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Katherine Trinidad
Headquarters, Washington
(202) 358-3749

George Diller/Dennis Armstrong
Kennedy Space Center, Fla.
(321) 867-2468

March 6, 2006
NASA Announces ST5 Spacecraft Launch Coverage
NASA's Space Technology 5 (ST5) spacecraft is scheduled for launch at 9:02 a.m., EST, Tuesday, March 14 from Vandenberg Air Force Base, Calif. NASA TV coverage begins at 7:30 a.m. EST. The following events are also scheduled and subject to change:

- NASA TV airs live prelaunch news conference 4 p.m. EST, Sunday, March 12 from Vandenberg.

- NASA Direct, the Kennedy Space Center Internet broadcasting network, prelaunch webcast from Vandenberg at 7 p.m. EST, Sunday, March 12. It will include interviews with representatives from NASA's Goddard Space Flight Center, Greenbelt, Md. and the Jet Propulsion Laboratory, Pasadena, Calif. Experts will also take part in a question-and-answer session discussing the goals, science and technology involved in the ST5 mission. The NASA Direct question board closes at 11 a.m. EST, Thursday, March 9.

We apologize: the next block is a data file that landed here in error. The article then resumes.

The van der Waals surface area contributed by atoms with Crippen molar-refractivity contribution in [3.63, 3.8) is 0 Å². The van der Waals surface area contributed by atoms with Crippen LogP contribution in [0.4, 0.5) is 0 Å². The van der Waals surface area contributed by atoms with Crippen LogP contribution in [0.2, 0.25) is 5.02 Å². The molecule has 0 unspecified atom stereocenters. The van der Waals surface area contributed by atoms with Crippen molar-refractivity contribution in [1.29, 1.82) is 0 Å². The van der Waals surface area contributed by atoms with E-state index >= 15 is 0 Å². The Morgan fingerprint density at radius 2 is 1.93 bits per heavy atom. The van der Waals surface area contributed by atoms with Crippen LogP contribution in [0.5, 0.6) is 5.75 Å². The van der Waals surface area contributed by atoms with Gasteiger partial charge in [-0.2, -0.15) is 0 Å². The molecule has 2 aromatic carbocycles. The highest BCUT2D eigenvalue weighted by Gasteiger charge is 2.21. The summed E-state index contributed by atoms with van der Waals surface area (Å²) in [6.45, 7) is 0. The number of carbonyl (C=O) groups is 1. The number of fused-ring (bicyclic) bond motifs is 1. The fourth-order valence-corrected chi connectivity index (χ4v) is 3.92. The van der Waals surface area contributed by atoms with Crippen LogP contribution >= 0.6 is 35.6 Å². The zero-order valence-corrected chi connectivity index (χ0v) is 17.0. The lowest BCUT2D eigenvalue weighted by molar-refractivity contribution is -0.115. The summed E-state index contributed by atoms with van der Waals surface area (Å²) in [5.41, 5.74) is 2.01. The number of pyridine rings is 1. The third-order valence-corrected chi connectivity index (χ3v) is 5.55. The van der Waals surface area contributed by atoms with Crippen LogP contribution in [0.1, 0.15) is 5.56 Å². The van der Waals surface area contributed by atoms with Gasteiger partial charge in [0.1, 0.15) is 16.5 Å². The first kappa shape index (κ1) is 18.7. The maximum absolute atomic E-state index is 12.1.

- Kennedy's Virtual Launch Control Center provides launch day coverage starting at 7:30 a.m. EST, Tuesday, March 14. Coverage features real-time countdown milestone updates, streaming video clips highlighting mission preparation and launch activities.

The ST5 mission is to study the Earth's magnetic fields. It will be carried into low-Earth orbit aboard an Orbital Sciences Pegasus XL rocket. The rocket is air-launched from a modified L-1011 jumbo jet owned and operated by Orbital.

Once in orbit, ST5 will deploy three micro-satellites. ST5 will flight-validate innovative technology concepts to reduce risks to future science missions. It will demonstrate the ability of small satellites to perform research-quality science by taking measurements of Earth's magnetic field using highly sensitive magnetometers.

To view ST5 launch and mission coverage on the Web, visit:

NASA TV's Public, Education and Media channels are available on an MPEG-2 digital C-band signal accessed via satellite AMC-6, at 72 degrees west longitude, transponder 17C, 4040 MHz, vertical polarization. In Alaska and Hawaii, they're on AMC-7 at 137 degrees west longitude, transponder 18C, at 4060 MHz, horizontal polarization. For digital downlink information, visit:

For information about NASA and agency programs on the Web, visit:


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